They are F.A.T.—More so than any other group I have seen, middle school students are faithful, available, and teachable. Once they develop a level of trust with the adults in leadership, they're willing to commit to the leadership group with their heart and soul. They generally have much more time than their high school counterparts. Students who begin to make ministry a priority in middle school are much more committed when they reach high school. They're also very teachable, more so than most people believe. I have found that middle schoolers are able to develop skills that many adults are lacking.
Opportunity—Junior high students are dying for an opportunity to prove you wrong. They can give the appearance of not being aware of what others think about them, but they are very aware that most adults don't think very highly of them. When given an opportunity to do something significant, they usually rise to the occasion. We need to give them that opportunity.
What are some other benefits of starting a middle school/junior high leadership program?
Highly Developed and Equipped High School Students—After two years of weekly leadership meetings and ministry involvement, incoming freshman are ready to conquer the world! Since they were taken seriously in middle school, they know coming into high school that they will play a significant role in the church's youth ministry.
Ministry Minded Students—Most students in leadership gain a fresh perspective on things around them. Rather than grumbling and complaining about issues or problems, they respond with "lets pray about it" or "what can we do to solve it." Many new programs and ministry teams have been formed because a student saw a need and decided to do something about it.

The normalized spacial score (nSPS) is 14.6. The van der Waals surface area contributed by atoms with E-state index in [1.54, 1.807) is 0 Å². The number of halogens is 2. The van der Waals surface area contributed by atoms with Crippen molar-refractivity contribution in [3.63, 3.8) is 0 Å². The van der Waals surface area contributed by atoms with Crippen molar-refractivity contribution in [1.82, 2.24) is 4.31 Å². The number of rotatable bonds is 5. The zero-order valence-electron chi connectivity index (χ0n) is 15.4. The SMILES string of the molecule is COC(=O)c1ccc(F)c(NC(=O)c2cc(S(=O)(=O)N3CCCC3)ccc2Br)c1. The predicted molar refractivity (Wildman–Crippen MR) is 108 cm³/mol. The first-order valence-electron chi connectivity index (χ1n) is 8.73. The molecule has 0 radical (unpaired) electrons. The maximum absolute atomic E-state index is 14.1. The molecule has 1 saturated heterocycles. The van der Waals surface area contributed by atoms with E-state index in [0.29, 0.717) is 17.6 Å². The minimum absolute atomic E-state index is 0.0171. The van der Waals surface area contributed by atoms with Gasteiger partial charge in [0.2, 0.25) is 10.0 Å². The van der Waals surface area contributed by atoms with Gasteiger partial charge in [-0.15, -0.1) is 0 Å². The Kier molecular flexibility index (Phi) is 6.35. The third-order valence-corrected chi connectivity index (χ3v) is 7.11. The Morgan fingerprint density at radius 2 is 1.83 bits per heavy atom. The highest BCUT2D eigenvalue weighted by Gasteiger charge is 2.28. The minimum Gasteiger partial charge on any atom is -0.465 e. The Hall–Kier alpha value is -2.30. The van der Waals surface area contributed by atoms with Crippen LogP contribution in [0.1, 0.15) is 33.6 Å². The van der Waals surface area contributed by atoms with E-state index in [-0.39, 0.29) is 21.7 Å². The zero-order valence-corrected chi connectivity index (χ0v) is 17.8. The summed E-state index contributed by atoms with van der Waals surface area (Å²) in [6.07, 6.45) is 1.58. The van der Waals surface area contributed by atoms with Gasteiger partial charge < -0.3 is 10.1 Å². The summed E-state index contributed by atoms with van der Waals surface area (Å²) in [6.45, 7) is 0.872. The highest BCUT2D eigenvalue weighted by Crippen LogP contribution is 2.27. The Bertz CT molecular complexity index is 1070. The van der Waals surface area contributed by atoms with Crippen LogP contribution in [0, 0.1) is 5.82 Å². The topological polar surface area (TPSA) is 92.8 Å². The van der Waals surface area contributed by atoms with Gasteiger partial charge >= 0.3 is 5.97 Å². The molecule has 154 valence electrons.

This year marks our seventh year of middle school leadership. Many students from that first class are now seniors in high school. It's awesome to have incoming freshmen each year with two years of leadership and missions under their belt, as well as a heart to continue to learn and develop. It has allowed us to take students even further in their walk with God and allow them to serve the Lord in some very dynamic ways.
I believe that the future of youth ministry depends, at least in part, on our focus on middle school as a crucial ministry emphasis. Leadership, whether through a designated program or through mentoring and discipleship, should be a key to any middle school ministry development.